Whilst initially pot lids carried information such as name of company, address and product, the coloured Pratt lids gradually became works of art in their own right.

Increasing production costs and competition from newly developed packaging materials meant coloured lids were forced out of production by the start of the 20th century. Because of the relative cheapness of the black and white lids they commanded a much larger market and therefore were around for quite a few years longer than their coloured counterparts.

Senior Valuer Michael Dowse

For more information or if you have similar items you’re thinking about offering items in auction or you simply would like a valuation, please get in touch with us, full details can be found on our company website

Snow Domes

Last weekend my wife went into a garden centre. As I was with her I did too, although I was unsure of the reason or objective. We were immediately transported to December 24th, the displays for Christmas were everywhere and I have never seen so many snow domes.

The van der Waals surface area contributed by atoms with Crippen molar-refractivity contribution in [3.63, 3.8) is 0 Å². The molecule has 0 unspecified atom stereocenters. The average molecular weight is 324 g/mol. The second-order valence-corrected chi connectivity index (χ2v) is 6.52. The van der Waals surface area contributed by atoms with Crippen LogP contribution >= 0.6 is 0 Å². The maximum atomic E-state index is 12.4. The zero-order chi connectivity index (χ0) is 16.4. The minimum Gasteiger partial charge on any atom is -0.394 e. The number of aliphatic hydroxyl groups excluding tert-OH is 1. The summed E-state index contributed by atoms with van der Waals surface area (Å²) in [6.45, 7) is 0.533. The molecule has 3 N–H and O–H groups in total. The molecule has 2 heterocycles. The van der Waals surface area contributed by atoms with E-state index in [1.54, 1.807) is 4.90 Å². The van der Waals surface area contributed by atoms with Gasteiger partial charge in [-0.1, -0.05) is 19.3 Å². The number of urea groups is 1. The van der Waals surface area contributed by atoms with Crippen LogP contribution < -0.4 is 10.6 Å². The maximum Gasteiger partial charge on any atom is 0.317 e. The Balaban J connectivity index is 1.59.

Snow domes, or snow globes as we might know them, may conjure up images of cheap holiday souvenirs but they are in fact a popular collectable nowadays and date back further than you would think.

The first documented evidence of snow domes was by Charles Cole, American Deputy Secretary of the Commission of Glassworks, writing about the 1878 Paris Exhibition. Although it is believed that their origins lie with the development of solid glass paperweights in France in the mid-1800s, Cole makes no mention of this. The first ‘souvenir’ snow domes were made for the 1889 Paris Exposition, to commemorate the construction of the Eiffel Tower, with mini Eiffel Towers in them. After all, the real tower was originally supposed to be dismantled after the show. Unfortunately none survive today.

The 1940s saw a boom in popularity for this novelty when mass-produced plastic domes took over from the previously hand-made glass domes. Joseph Garaja patented the assembly of snow domes under water in 1927, aiding this boom.